Doctrine of Merger in Criminal Sentencing
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What Is the Doctrine of Merger?
The doctrine of merger applies in a criminal setting where the defendant committed two or more crimes in a single act, but is only charged with one crime. Essentially, the multiple instances are "merged" by a judge, or combined into a single charge. Thus, according to the merger doctrine, a defendant may sometimes serve a criminal sentence for only one crime instead of several.
A defendant may not be tried, convicted, and sentenced for the same crime twice. Being put to trial of the same crime twice is known as “double jeopardy,” and is prohibited by the Fifth Amendment of the U.S. Constitution. The merger doctrine was instituted as a way to help avoid issues with double jeopardy.
What Types of Crimes May Be Merged?
The rules governing merger vary by state, and also by federal regulations. However, the following principles generally apply:
- Lesser Included Offenses: Merger usually applies when one crime is considered to be a “lesser included offense” of a more serious crime. For example, larceny, commonly referred to as "theft," is a simple crime where one person takes another person's property without permission. Robbery also includes such actions of theft, except the theft is commonly done by the use of force or intimidation. Therefore, theft is considered a “lesser included offense” of robbery. Thus, if a person steals a wallet at gunpoint, they cannot be convicted of both larceny and robbery, as any larceny will merge into the robbery charges.
- Elements: Merger does not apply when each crime has different elements, or if the prosecution requires different evidence to prove each crime. For example, consider aggravated assault and aggravated battery. Aggravated battery may require proof that the victim lost a body part, whereas aggravated assault does not contain this element. Thus, aggravated assault and aggravated battery often do not merge due to the different elements for proof.
- Timing of the Crimes: Two crimes will not merge if one of them was completed before the other crime. For example, if the defendant had robs a person at gunpoint, then takes their wallet, and afterwards strikes them with the gun, they may be guilty of both robbery and aggravated assault with the gun.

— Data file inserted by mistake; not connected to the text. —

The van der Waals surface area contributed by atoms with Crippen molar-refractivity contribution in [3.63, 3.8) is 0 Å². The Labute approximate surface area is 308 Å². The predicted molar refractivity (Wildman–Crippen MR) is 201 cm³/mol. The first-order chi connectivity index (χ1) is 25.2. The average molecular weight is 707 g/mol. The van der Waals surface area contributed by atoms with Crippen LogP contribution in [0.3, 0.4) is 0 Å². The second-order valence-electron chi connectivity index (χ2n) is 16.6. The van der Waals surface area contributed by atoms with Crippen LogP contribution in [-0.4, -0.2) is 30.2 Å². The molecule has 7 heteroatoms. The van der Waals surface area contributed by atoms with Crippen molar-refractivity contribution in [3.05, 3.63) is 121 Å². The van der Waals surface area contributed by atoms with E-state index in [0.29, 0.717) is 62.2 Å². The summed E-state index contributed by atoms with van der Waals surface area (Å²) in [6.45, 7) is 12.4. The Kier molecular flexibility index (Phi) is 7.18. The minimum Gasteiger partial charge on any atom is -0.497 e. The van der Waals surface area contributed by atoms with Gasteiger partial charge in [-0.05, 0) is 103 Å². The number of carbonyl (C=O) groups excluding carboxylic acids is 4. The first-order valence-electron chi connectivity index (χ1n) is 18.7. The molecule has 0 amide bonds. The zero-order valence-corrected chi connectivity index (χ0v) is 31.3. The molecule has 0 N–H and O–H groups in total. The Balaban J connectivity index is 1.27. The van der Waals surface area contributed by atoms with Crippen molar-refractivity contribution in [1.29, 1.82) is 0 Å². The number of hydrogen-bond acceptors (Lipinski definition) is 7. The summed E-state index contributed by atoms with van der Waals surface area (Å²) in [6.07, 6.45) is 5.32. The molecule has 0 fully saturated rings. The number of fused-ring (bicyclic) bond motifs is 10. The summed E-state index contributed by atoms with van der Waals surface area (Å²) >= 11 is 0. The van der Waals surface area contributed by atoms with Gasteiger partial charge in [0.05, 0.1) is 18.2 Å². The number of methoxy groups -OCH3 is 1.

- Attempted Crimes: Attempted crimes merge with the actual crime, once the actual crime is completed. For example, some states do not try defendants for both attempted burglary and actual burglary. If the person actually completed the burglary, any attempted burglary charges will merge with the actual burglary charges.
- Conspiracy: Conspiracy charges normally will not merge with the completed crime. For example, if a person participates in a plan to rob a bank with others, and then they actually rob the bank, the participant can be charged with both conspiracy and robbery.
Thus, whether a crime merges with another crime depends largely on the type of crime that is involved, the timing of the crime, and whether the crime was completed. The merger doctrine is most commonly applied to situations where a lesser included offense is merged with a more serious offense.
How Does the Merger Doctrine Affect Sentencing?
1) Fewer Charges: The doctrine of merger allows the defendant to receive a fewer number of charges on their criminal record. Instead of being charged with more than one crime, the defendant will only be convicted of one crime.
2) Severity of Consequences: The merger doctrine may also result in a less severe sentence for the defendant than if they were to be charged with each separate crime. In instances where a lesser crime merges with a more serious crime, the defendant will often have to serve the criminal punishments for the more serious crime, and the penalties for the lesser crime will not be enforced.
Do I Need a Lawyer?
If you are facing criminal charges, and especially for more than one crime, you should consult with a criminal lawyer for advice. An attorney can help determine whether any of your charges will merge with another. Similarly, if you feel that a lower court has made a mistake by trying you for two crimes that should have been merged, you should speak to a lawyer about an appeal.
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Last Modified: 09-08-2014 03:40 PM PDT
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